|Chapter V - 23||Home | Index | Previous | Next|
If you have an eye on the fruits of your actions, you are liable to be affected by worry, anxiety and restlessness. The question may arise: if the fruits have to be given up, how can one manage to live? But why this weakness of heart, this nervousness? He who has assured, 'Yogakshemam vahamyaham,' will certainly look after that. He will give the wherewithal and the means. All you have to consider is where a happy life is important or is liberation from the cycle of life and death more important? Happy living is only of short duration; the joy of liberation is eternal, unshakable.
On this point many commentators have exercised their intelligence and written differently. Many have said that the giving up of Phala or fruit is advised because there is no right or authority for the doer to desire for the fruit.
This is a great blunder. The Lord has said in the Geetha, 'refuse the fruit' (maa phaleshu), that is to say: the deed yields results, but the doer should not desire the result, or do it with the result in view. If Krishna's intention was to say that the doer has no right for the fruit, He would have said, 'It is fruitless', 'na phaleshu,' (na, meaning no). So if you desist from Karma, you will be transgressing the Lord's command. That will be a serious mistake.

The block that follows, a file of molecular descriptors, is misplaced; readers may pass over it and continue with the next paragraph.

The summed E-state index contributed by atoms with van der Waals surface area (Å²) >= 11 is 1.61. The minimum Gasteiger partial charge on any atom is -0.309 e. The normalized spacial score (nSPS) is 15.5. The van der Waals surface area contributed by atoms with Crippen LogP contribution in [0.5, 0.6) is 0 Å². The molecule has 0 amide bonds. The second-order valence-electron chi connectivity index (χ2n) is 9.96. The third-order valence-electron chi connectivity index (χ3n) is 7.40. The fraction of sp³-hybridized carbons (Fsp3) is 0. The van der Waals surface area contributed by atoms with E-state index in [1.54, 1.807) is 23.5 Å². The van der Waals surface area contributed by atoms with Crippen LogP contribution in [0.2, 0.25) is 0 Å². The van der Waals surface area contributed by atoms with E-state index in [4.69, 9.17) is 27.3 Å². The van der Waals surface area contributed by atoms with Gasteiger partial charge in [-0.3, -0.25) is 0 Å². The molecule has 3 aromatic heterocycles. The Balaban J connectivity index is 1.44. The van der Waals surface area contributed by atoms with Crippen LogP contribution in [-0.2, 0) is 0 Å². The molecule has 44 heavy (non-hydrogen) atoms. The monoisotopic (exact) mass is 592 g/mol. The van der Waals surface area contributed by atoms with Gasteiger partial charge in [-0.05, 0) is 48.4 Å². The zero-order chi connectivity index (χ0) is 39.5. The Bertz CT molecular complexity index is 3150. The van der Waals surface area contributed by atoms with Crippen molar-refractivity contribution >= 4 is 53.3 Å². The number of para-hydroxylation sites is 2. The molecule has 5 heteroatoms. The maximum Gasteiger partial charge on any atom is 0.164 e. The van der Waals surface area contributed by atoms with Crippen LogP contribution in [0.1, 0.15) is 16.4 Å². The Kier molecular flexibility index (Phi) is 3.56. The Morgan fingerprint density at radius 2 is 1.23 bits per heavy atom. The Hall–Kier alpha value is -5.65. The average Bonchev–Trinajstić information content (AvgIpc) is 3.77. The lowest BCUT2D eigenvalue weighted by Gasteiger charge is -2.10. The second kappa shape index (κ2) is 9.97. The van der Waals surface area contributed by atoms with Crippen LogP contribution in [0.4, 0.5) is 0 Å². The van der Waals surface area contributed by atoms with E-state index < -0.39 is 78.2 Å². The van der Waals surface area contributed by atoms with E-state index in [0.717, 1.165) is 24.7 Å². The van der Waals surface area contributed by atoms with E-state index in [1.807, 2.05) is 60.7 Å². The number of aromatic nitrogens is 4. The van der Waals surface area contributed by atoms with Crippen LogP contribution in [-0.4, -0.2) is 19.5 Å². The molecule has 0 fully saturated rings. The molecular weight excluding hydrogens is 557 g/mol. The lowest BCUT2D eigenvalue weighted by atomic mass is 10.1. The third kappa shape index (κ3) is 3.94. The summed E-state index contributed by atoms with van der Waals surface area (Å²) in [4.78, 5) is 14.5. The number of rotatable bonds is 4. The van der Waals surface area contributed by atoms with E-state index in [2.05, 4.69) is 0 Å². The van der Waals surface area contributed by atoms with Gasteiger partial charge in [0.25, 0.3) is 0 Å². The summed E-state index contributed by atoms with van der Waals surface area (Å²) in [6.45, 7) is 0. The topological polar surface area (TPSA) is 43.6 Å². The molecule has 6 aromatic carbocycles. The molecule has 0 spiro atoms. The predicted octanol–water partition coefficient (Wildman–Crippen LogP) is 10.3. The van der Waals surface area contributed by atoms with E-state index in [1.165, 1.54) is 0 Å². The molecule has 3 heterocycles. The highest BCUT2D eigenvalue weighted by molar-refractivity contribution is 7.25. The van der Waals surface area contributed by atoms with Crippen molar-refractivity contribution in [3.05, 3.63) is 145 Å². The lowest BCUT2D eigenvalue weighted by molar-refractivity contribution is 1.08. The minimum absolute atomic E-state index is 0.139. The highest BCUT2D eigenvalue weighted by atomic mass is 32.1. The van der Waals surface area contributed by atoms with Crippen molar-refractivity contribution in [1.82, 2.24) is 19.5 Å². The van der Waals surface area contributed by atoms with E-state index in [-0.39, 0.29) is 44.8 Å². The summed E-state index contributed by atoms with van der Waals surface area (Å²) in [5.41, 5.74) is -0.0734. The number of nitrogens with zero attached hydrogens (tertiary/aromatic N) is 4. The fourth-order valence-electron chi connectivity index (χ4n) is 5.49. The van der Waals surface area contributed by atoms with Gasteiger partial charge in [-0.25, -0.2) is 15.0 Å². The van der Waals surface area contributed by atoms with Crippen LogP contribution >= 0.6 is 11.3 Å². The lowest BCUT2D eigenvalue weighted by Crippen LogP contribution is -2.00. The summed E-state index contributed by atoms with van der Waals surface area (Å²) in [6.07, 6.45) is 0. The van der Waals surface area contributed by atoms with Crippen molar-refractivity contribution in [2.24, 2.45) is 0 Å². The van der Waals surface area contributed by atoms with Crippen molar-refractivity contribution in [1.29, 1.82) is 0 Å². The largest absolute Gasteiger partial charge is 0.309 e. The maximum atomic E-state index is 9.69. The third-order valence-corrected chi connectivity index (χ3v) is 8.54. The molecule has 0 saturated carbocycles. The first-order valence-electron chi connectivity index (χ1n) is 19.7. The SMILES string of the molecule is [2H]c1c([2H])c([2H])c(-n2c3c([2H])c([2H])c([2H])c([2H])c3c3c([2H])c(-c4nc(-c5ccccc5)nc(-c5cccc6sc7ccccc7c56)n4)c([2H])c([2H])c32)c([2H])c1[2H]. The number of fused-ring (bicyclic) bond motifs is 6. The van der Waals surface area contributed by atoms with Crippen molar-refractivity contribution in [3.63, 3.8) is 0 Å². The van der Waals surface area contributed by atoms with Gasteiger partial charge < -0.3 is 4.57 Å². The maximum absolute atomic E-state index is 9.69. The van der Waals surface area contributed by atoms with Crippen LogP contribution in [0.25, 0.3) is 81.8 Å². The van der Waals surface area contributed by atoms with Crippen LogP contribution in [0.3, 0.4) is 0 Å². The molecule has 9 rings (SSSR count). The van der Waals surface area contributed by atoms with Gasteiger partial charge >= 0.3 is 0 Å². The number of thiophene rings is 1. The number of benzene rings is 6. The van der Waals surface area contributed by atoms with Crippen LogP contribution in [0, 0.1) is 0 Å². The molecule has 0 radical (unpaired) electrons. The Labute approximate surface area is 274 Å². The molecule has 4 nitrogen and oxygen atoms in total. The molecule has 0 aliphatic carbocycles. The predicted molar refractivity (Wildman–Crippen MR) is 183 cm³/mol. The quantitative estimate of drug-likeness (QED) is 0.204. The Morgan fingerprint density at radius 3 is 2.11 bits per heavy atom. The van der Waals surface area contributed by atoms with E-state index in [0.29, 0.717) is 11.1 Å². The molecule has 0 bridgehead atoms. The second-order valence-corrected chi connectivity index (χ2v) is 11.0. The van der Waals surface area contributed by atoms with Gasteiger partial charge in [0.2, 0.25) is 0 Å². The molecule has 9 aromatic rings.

When man has a right for engaging in Karma, he has a right also for the fruit; no one can deny this or refuse his right. But the doer can, out of his own free will and determination, refuse to be affected by the result, whether favourable or unfavourable. The Geetha shows the way: "Do... and deny the consequence." The desire for the result of your action is a sign of Rajoguna: the giving up of action since you cannot benefit by the fruit is a sign of Thamoguna. To engage oneself in Karma, to know that the result will follow; and yet not to be attached to it or getting concerned with it - that is the sign of Sathwaguna.
The Karmayogi who has learnt this secret of "Karma combined with Phalathyaga" should have Samabuddhi, more than Sangabuddhi. For the Sangabuddhi draws him into attachments and entanglements. "This Karma is mine; its results are due to my endeavours. I am the person entitled to it," such are the thoughts which bind the doer. Krishna advises that one should rise above this Sangabuddhi. He declares that Samathwam is the genuine Yoga. (Samathwam yogamuchyathe).